Using Numberlines in Guided Math Groups

Posted on November 6, 2010. Filed under: Graphic Organizers, Guided math, Manipulatives | Tags: |

Number lines are a great visual tool.  There are many different types of numberlines that can provide a scaffold into deeper understanding. You want to use numberlines so that students have visual models and understanding of the relationships between numbers (see ).  Numberlines provide visual scaffolds so students can picture what they are doing.  Numberlines can be used to teach counting, skip counting, even and odd numbers, rounding, positive and negative integers, fractions, decimals and time.  Here are a some links to a few good resources by category.


***(colorful, primary numberlines)

(to ten)


Skip Counting

(by 2’s)

(by fives)


Addition (sing this song as students use a number line to figure out the answer)



Problem Solving


(up to 100)

(up to 500)

(up to 1000)



(with negative values)


Elapsed Time

(by the hour)

(intervals of 5 minutes)

(google: “wow how time flies” for a page to uen which has a pdf of an elapsed timeruler) (scroll to bottom for word document of ruler)

General Resources


(Make your own numberlines)

(article about fraction numberlines) and and

Have fun! Write me and let me know how it’s going.

Happy Mathing,

Dr. Nicki

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2 Responses to “Using Numberlines in Guided Math Groups”

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Hi Dr. Nicki,
First of all, the rationale for using number lines from the ThinkMath curriculum is a resource which all teachers should read. We use the ThinkMath curriculum at Nathan Hale in New Haven. It took a couple of years for teachers to get comfortable with the approach, but it is working for us. As with all math programs, the teachers pull from many resources to design lessons. Thank you for the plentiful number line resources. I have a question. How can I teach what number comes before or after a bigger number, such as ____ 246 ______ with a number line? It really gets tricky when the numbers are _____,190,_____ or _____, _____ 131. I know I can display parts of a number line. I just thought you might have a trick. The students automatically want to count by tens. Why?? Wonderful “stuff”.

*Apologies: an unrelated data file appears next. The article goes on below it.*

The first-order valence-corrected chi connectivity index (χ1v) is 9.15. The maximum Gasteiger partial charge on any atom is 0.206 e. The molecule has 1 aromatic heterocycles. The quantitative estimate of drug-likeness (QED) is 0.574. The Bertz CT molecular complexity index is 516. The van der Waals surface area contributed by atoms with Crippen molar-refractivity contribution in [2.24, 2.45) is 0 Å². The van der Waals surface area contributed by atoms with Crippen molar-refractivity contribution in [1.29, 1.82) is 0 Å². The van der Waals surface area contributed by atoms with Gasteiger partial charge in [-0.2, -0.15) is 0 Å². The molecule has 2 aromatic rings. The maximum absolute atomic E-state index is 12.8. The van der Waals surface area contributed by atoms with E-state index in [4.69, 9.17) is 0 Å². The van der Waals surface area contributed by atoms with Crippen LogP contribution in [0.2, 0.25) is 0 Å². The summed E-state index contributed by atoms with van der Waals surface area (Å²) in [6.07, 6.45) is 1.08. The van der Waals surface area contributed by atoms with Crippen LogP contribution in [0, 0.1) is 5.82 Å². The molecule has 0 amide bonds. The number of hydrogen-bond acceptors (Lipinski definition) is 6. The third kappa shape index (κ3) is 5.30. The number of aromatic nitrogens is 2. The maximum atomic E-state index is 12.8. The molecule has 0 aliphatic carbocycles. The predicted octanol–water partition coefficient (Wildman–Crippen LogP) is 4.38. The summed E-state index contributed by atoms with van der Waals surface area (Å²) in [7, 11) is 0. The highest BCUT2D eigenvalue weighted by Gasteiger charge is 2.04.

Hi Lisa,
I would have them look at number lines and number grids and place their fingers on the number. This makes them focus. Also, have them count within the range of numbers in their heads so they can think about what logically comes before or after. If you practice with number puzzles, where they have number grids with blank spaces that they have to fill in, this helps as well. See examples on the hundreds grid post.
Happy Mathing,
Dr. Nicki

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